Ideally, Coase is correct. Unfortunately, no economist can hope to calculate the highest receipts that could be obtained. To do so would require knowledge of the future of all industries that could possibly use the machine. As a result, economists generally either accept the accountant’s calculations in violation of their own principles or they assume away the problem of long-lived capital goods.

Economists rarely consider this defect in economics because they avoid any serious consideration of time in their models. Instead, in dealing with investment decisions, the models typically pretend that investors are able to accurately foresee the future.

All that is solid melts into air. (Orthodox) economics assumes a soothsayer. And accounting provides no basis for business rationality (at least if one is more than a shopkeeper). How does one even begin to process that information? (Here let me welcome corrections and clarifications from readers familiar with current accounting practice and theory.)

* * *

So what’s accounting for, then? Perhaps the news flow will provide a clue. From Reuters (but leaving out most of the detail on a sadly usual flexian infestation):

Accounting industry and SEC hobble America’s audit watchdog

The Public Company Accounting Oversight Board was set up [by Dodd-Frank] to oversee the auditing profession after a rash of frauds. The industry got the upper hand, as the story of the board’s embattled chief shows.

James Schnurr, just two months into his job as chief accountant at the U.S. Securities and Exchange Commission, stood before a packed ballroom in Washington last December and upbraided a little-known regulator.

The Public Company Accounting Oversight Board, or PCAOB, oversees the big firms that sign off on the books of America’s listed companies. And the board was “moving too slowly,” Schnurr said, to address auditing failures that in recent years had shaken public confidence in those firms.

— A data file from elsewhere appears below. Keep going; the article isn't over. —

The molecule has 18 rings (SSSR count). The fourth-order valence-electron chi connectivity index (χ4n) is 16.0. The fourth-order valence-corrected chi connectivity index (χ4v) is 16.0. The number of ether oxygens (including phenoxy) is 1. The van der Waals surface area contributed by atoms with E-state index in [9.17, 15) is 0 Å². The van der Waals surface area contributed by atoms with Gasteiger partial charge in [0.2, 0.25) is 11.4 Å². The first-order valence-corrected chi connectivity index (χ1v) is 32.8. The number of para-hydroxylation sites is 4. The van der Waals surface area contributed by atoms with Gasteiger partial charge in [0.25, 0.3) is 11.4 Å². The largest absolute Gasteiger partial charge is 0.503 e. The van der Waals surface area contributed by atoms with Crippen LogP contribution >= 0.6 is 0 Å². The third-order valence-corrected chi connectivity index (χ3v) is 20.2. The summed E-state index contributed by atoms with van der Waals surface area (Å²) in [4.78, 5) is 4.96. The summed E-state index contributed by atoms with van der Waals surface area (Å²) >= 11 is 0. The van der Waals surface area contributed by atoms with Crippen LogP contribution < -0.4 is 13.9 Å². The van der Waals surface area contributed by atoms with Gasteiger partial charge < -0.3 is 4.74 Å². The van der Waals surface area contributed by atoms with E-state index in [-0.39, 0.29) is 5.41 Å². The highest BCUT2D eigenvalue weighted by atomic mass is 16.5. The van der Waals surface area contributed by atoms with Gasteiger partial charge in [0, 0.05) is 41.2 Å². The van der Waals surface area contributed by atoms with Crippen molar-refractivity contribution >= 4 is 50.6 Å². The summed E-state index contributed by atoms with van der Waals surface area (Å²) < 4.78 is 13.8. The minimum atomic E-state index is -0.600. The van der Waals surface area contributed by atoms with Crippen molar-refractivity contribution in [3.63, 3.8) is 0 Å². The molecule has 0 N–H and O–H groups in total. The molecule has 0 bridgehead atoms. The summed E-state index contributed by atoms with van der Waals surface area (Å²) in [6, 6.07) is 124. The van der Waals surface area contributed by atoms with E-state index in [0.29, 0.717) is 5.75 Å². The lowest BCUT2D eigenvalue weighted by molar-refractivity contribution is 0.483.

These were fighting words in the decorous auditing profession, and they hit their target. PCAOB Chairman James Doty was among those attending the annual accounting-industry gala where Schnurr spoke. And Schnurr was Doty’s new supervisor.

“This is going to get ugly,” Doty said to a colleague afterward.

In his new SEC job, Schnurr now had direct authority over the PCAOB – a regulator that just a few years earlier had derailed his C-suite ambitions at Deloitte & Touche. As deputy managing partner at the world’s largest accounting firm, Schnurr had commanded an army of auditors – until a string of damning PCAOB critiques of Deloitte’s audits led to his demotion.

Related content

Then, in August 2014, SEC Chair Mary Jo White named Schnurr to his SEC post. It was a remarkable instance of Washington’s “revolving door” for professionals moving between government and industry [sic] jobs. …

Schnurr’s speech was part of a yearlong campaign to oust Doty and thwart his efforts to implement rules that would increase auditors’ accountability to investors and their independence from the companies they audit. …

Deloitte, Ernst & Young, PricewaterhouseCoopers and KPMG audit companies that account for 98 percent of the value of U.S. stock markets. During the crisis, nine major financial institutions collapsed or were rescued by the government within months of receiving clean bills of health from one of the Big Four. While Schnurr was deputy managing partner at Deloitte, the firm signed off on the books of Bear Stearns, Washington Mutual and Fannie Mae. Each went bust soon after, costing investors over $115 billion in losses.

Doty’s efforts have floundered, in large part because Schnurr’s office has used its oversight powers to block, weaken and delay them, according to a dozen current and former SEC and PCAOB officials. Schnurr’s staff has also campaigned to have Doty removed from office, these people said.